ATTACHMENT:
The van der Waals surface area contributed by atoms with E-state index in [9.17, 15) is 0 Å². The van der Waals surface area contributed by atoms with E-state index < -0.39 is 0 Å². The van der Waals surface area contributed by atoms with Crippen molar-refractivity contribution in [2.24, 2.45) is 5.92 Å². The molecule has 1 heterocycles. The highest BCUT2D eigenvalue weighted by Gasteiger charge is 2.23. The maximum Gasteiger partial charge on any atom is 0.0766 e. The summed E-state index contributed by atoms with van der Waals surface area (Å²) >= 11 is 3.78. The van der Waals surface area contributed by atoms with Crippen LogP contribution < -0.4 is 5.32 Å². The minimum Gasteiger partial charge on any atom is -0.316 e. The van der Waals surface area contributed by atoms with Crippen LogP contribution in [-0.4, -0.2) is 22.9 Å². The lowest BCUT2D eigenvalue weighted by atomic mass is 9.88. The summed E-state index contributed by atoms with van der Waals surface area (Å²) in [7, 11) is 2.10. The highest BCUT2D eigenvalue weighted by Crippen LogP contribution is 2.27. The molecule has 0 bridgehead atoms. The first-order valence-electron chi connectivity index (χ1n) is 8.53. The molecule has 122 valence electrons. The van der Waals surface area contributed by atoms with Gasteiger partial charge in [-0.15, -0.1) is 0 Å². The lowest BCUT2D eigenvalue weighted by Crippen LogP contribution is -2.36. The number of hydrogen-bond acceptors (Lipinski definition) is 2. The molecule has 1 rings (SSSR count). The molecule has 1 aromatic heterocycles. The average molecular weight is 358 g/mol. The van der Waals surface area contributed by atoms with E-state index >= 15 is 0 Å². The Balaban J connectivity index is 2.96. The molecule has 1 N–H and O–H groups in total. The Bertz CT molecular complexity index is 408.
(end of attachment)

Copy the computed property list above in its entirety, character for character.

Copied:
The van der Waals surface area contributed by atoms with E-state index in [9.17, 15) is 0 Å². The van der Waals surface area contributed by atoms with E-state index < -0.39 is 0 Å². The van der Waals surface area contributed by atoms with Crippen molar-refractivity contribution in [2.24, 2.45) is 5.92 Å². The molecule has 1 heterocycles. The highest BCUT2D eigenvalue weighted by Gasteiger charge is 2.23. The maximum Gasteiger partial charge on any atom is 0.0766 e. The summed E-state index contributed by atoms with van der Waals surface area (Å²) >= 11 is 3.78. The van der Waals surface area contributed by atoms with Crippen LogP contribution < -0.4 is 5.32 Å². The minimum Gasteiger partial charge on any atom is -0.316 e. The van der Waals surface area contributed by atoms with Crippen LogP contribution in [-0.4, -0.2) is 22.9 Å². The lowest BCUT2D eigenvalue weighted by atomic mass is 9.88. The summed E-state index contributed by atoms with van der Waals surface area (Å²) in [7, 11) is 2.10. The highest BCUT2D eigenvalue weighted by Crippen LogP contribution is 2.27. The molecule has 0 bridgehead atoms. The first-order valence-electron chi connectivity index (χ1n) is 8.53. The molecule has 122 valence electrons. The van der Waals surface area contributed by atoms with Gasteiger partial charge in [-0.15, -0.1) is 0 Å². The lowest BCUT2D eigenvalue weighted by Crippen LogP contribution is -2.36. The number of hydrogen-bond acceptors (Lipinski definition) is 2. The molecule has 1 rings (SSSR count). The molecule has 1 aromatic heterocycles. The average molecular weight is 358 g/mol. The van der Waals surface area contributed by atoms with E-state index >= 15 is 0 Å². The Balaban J connectivity index is 2.96. The molecule has 1 N–H and O–H groups in total. The Bertz CT molecular complexity index is 408.